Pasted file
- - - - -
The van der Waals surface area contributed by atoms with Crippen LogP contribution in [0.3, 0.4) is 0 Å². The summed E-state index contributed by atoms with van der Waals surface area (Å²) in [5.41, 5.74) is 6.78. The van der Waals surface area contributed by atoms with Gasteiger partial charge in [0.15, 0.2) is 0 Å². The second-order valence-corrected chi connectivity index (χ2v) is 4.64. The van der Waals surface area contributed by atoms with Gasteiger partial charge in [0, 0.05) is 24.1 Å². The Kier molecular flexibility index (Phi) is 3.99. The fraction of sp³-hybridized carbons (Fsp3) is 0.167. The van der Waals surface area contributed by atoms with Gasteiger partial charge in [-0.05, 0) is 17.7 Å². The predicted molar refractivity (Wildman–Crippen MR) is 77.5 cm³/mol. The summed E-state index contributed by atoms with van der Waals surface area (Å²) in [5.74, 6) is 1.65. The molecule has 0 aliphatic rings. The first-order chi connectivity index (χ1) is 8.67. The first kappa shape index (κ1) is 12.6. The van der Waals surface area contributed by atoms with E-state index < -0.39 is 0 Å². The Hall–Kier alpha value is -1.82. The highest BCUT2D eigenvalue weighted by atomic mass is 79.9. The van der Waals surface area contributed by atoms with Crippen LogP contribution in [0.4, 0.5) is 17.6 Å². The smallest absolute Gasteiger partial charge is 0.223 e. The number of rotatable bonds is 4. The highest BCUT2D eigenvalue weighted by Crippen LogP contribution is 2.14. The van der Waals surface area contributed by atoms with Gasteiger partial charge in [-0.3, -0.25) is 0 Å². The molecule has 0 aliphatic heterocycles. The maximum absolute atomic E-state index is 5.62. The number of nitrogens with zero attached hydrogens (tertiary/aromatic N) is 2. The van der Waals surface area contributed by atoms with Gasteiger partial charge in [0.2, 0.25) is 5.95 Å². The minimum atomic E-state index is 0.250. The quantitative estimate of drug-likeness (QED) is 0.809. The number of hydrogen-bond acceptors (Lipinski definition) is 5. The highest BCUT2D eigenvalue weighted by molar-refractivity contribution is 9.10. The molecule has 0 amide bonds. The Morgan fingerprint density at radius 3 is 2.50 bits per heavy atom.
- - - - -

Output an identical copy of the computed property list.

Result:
The van der Waals surface area contributed by atoms with Crippen LogP contribution in [0.3, 0.4) is 0 Å². The summed E-state index contributed by atoms with van der Waals surface area (Å²) in [5.41, 5.74) is 6.78. The van der Waals surface area contributed by atoms with Gasteiger partial charge in [0.15, 0.2) is 0 Å². The second-order valence-corrected chi connectivity index (χ2v) is 4.64. The van der Waals surface area contributed by atoms with Gasteiger partial charge in [0, 0.05) is 24.1 Å². The Kier molecular flexibility index (Phi) is 3.99. The fraction of sp³-hybridized carbons (Fsp3) is 0.167. The van der Waals surface area contributed by atoms with Gasteiger partial charge in [-0.05, 0) is 17.7 Å². The predicted molar refractivity (Wildman–Crippen MR) is 77.5 cm³/mol. The summed E-state index contributed by atoms with van der Waals surface area (Å²) in [5.74, 6) is 1.65. The molecule has 0 aliphatic rings. The first-order chi connectivity index (χ1) is 8.67. The first kappa shape index (κ1) is 12.6. The van der Waals surface area contributed by atoms with E-state index < -0.39 is 0 Å². The Hall–Kier alpha value is -1.82. The highest BCUT2D eigenvalue weighted by atomic mass is 79.9. The van der Waals surface area contributed by atoms with Crippen LogP contribution in [0.4, 0.5) is 17.6 Å². The smallest absolute Gasteiger partial charge is 0.223 e. The number of rotatable bonds is 4. The highest BCUT2D eigenvalue weighted by Crippen LogP contribution is 2.14. The van der Waals surface area contributed by atoms with Gasteiger partial charge in [-0.3, -0.25) is 0 Å². The molecule has 0 aliphatic heterocycles. The maximum absolute atomic E-state index is 5.62. The number of nitrogens with zero attached hydrogens (tertiary/aromatic N) is 2. The van der Waals surface area contributed by atoms with Gasteiger partial charge in [0.2, 0.25) is 5.95 Å². The minimum atomic E-state index is 0.250. The quantitative estimate of drug-likeness (QED) is 0.809. The number of hydrogen-bond acceptors (Lipinski definition) is 5. The highest BCUT2D eigenvalue weighted by molar-refractivity contribution is 9.10. The molecule has 0 amide bonds. The Morgan fingerprint density at radius 3 is 2.50 bits per heavy atom.